Bulls can find pickings here, too.

Photographer: Huseyin Demirci/Anadolu Agency/Getty Images

Markets, Lies and Garbage

Barry Ritholtz is a Bloomberg View columnist. He founded Ritholtz Wealth Management and was chief executive and director of equity research at FusionIQ, a quantitative research firm. He blogs at the Big Picture and is the author of “Bailout Nation: How Greed and Easy Money Corrupted Wall Street and Shook the World Economy.”
Read More.
a | A

The quality of our discourse is decaying. This was once a standard complaint about the tone and depth of our national political debate. Now it has spilled into the financial realm.

Shall we blame Twitter, trolls or bloggers? I am unsure of the underlying reason. But as we have seen far too often, financial discussions seem to entail people arguing at cross-purposes. Bull-bear debates devolve into winning the argument at any cost. Previously, we had a true competition of ideas in the marketplace. Now, we have discussions that range between disingenuous and useless.

The hunt for the truth has been replaced by the search for bragging rights.

Price discovery, like so many other things in our society, depends on a robust and open debate. Intellectual arguments can and do sway investors about their investment postures and positions. Efficient markets eventually find their way to proper pricing, but that “eventually” can take a long time. As John Maynard Keynes observed, “Markets can remain irrational longer than you can remain solvent.”

Perhaps a few examples might illustrate the point. In discussing the debate over gold, money manager Ben Carlson observes:

Gold is down almost 40% since it peaked in 2011. But it’s still up almost 350% since 2000. Although since 1980, on an inflation-adjusted basis, it’s basically flat. However, since the early-1970s it’s up over 7% per year (or about 3.4% after inflation).

If you want to have an intellectually dishonest argument about gold, simply cherry-pick the timeline that supports your argument. These sorts of debates play to other people’s confirmation bias. The typical “Yes, but” argument uses a small, selective data set to further the argument, while ignoring the complete picture and larger data set. This deceptive technique is often effective on retail investors, who are not familiar with the statistical flaws of biased sample sets and form-fitted back tests.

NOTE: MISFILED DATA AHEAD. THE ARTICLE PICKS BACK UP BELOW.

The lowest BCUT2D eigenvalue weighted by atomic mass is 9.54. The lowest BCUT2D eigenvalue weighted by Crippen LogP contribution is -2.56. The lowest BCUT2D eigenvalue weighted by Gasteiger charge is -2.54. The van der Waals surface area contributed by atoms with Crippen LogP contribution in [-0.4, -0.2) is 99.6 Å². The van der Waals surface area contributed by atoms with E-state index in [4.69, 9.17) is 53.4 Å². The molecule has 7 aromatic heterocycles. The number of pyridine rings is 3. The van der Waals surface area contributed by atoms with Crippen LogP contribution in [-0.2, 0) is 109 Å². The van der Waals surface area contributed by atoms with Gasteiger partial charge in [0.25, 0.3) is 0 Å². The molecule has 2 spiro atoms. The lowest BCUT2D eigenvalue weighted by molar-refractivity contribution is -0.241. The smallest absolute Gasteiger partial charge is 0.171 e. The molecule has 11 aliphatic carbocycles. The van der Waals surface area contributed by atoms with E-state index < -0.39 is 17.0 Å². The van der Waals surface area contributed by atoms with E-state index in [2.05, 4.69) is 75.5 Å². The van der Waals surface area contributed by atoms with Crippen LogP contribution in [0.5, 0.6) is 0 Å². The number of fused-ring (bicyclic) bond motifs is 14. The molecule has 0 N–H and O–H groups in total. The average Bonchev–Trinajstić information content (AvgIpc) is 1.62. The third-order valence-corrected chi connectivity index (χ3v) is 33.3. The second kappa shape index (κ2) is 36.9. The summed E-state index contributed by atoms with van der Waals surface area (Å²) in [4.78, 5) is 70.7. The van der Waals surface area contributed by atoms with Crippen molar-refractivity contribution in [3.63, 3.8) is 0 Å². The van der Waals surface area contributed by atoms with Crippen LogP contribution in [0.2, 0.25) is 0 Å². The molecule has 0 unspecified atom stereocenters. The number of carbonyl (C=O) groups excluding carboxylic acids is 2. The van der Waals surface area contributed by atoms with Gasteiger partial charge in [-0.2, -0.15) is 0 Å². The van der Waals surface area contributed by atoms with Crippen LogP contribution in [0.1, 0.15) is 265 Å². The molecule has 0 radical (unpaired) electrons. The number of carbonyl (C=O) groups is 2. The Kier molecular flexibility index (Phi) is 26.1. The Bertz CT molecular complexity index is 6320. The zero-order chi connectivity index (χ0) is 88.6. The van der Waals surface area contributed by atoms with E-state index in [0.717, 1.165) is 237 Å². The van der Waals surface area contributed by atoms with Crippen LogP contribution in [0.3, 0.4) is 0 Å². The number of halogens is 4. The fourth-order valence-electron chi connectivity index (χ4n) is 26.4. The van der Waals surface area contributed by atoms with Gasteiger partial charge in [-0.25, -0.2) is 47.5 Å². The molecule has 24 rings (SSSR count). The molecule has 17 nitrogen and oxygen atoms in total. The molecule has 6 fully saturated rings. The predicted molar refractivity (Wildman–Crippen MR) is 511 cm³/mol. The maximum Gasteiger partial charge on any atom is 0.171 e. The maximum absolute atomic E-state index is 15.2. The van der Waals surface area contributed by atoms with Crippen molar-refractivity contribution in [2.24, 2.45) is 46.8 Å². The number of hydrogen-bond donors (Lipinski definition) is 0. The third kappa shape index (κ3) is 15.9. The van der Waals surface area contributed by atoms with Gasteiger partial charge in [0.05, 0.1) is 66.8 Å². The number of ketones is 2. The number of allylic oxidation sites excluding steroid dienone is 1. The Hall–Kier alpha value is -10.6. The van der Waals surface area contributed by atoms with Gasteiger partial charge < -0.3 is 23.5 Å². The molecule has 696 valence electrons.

These arguments don't help price discovery; they certainly don't aid anyone’s understanding of precious metal prices. But you might pick up a few more Twitter followers along the way. If they happen to lose money in the process, hey, past performance is no guarantee of blah blah blah ...

Gold is notorious for its legion of fanboy and hyperinflationistas followers. But I would be remiss if I ignored equity cheerleaders. Stock jockeys can be just as intellectually dishonest as the gold bugs. Carlson again:

Over the last 3 years the S&P 500 is up over 21% per year, while the 5 year returns are almost 16% annually. It’s been on fire. But if you go back 15 years to include both the tech bubble and the Great Recession, the S&P is only up around 4.3% a year. Extend your time horizon to 1980 and the performance is almost 12% per year. From 1928 to 1979, annual returns were much smaller, at around 8% per year. [Starting after the Great Depression] improves annual performance to 10.7% a year from 1933-1979.

You can easily cherry-pick the timeline that best supports your own investment position.

These sorts of insincere debates seem to be everywhere. The Internet has made it terribly easy for anyone with a computer to post any absurdity they choose. The perfect quote for this discussion is Benjamin Franklin’s admonition: “A lie gets halfway around the world before the truth has a chance to get its pants on.” Except of course, that it was said by Winston Churchill. This is exactly the reason why we must pay heed to Abraham Lincoln, who once tweeted, “You cannot believe everything you read on the Internet.”

If Lincoln were a trader, he would note this is especially true in finance. As we saw last week, one can easily massage whatever data set you select to produce the desired result.

But here’s the thing: Eventually, even the most disingenuous arguments crumble. Markets do find their appropriate pricing, though it is hardly as predictable or rapid as the early proponents of the Efficient Market Hypothesis have claimed. I have always thought the “E” in EMH would be better off standing for “Eventually.” What we have is an eventually, kinda, sorta mostly efficient market.

Misleading and hypocritical arguments eventually are defrocked. Sometimes their advocates suffer reputational damage, though often they don't.

No, we didn't have $100 billion in municipal bond defaults as one market sage predicted. Gold isn't at $5,000 an ounce, Dow 36,000 didn't happen, we didn't get hyperinflation or a collapse of the dollar.

It is noteworthy that most of the bad arguments have a fear component built into them. Fear of societal collapse, fear of missing the upside, fear of the unknown, all of it a result of the distinct negative bias that rules the human mind.  It is this annoying tendency to focus on the potential downside that creates risk aversion, a quality built into the species over the millenniums to ensure your ancestors survived. Everything is a trade off. 

The result, to paraphrase science-fiction writer Theodore Sturgeon, is that 90 percent of everything is garbage. He would have made a very fine observer of the financial scene.

This column does not necessarily reflect the opinion of Bloomberg View's editorial board or Bloomberg LP, its owners and investors.

To contact the author on this story:
Barry L Ritholtz at britholtz3@bloomberg.net

To contact the editor on this story:
James Greiff at jgreiff@bloomberg.net